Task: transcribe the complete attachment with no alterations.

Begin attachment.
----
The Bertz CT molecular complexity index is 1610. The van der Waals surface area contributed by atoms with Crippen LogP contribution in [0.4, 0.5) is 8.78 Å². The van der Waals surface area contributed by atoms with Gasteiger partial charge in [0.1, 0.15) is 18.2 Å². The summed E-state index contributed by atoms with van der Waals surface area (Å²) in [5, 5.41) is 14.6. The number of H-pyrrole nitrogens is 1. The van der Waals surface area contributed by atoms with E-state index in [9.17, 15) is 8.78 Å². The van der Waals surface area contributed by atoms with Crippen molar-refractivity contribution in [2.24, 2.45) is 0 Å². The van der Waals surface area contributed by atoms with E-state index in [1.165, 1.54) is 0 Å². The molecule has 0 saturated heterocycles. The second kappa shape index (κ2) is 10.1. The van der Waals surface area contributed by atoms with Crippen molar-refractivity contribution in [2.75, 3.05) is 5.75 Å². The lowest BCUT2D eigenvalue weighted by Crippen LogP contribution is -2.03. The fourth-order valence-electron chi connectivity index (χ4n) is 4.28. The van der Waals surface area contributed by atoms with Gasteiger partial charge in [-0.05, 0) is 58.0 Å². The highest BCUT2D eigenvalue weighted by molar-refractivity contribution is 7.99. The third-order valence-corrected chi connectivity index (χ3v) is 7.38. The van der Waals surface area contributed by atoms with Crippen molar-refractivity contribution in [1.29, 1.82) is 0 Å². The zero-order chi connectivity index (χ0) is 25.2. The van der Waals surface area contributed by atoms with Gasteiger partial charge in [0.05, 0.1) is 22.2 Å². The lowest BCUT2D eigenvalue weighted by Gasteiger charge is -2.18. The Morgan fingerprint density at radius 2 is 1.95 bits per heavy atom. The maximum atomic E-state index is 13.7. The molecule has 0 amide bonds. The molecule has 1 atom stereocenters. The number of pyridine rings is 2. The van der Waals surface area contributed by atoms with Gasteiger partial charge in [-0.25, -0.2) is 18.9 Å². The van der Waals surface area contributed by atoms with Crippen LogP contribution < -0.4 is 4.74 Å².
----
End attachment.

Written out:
The Bertz CT molecular complexity index is 1610. The van der Waals surface area contributed by atoms with Crippen LogP contribution in [0.4, 0.5) is 8.78 Å². The van der Waals surface area contributed by atoms with Gasteiger partial charge in [0.1, 0.15) is 18.2 Å². The summed E-state index contributed by atoms with van der Waals surface area (Å²) in [5, 5.41) is 14.6. The number of H-pyrrole nitrogens is 1. The van der Waals surface area contributed by atoms with E-state index in [9.17, 15) is 8.78 Å². The van der Waals surface area contributed by atoms with Crippen molar-refractivity contribution in [2.24, 2.45) is 0 Å². The van der Waals surface area contributed by atoms with E-state index in [1.165, 1.54) is 0 Å². The molecule has 0 saturated heterocycles. The second kappa shape index (κ2) is 10.1. The van der Waals surface area contributed by atoms with Crippen molar-refractivity contribution in [2.75, 3.05) is 5.75 Å². The lowest BCUT2D eigenvalue weighted by Crippen LogP contribution is -2.03. The fourth-order valence-electron chi connectivity index (χ4n) is 4.28. The van der Waals surface area contributed by atoms with Gasteiger partial charge in [-0.05, 0) is 58.0 Å². The highest BCUT2D eigenvalue weighted by molar-refractivity contribution is 7.99. The third-order valence-corrected chi connectivity index (χ3v) is 7.38. The van der Waals surface area contributed by atoms with Crippen molar-refractivity contribution in [1.29, 1.82) is 0 Å². The zero-order chi connectivity index (χ0) is 25.2. The van der Waals surface area contributed by atoms with Gasteiger partial charge in [0.05, 0.1) is 22.2 Å². The lowest BCUT2D eigenvalue weighted by Gasteiger charge is -2.18. The Morgan fingerprint density at radius 2 is 1.95 bits per heavy atom. The maximum atomic E-state index is 13.7. The molecule has 0 amide bonds. The molecule has 1 atom stereocenters. The number of pyridine rings is 2. The van der Waals surface area contributed by atoms with Gasteiger partial charge in [-0.25, -0.2) is 18.9 Å². The van der Waals surface area contributed by atoms with Crippen LogP contribution < -0.4 is 4.74 Å².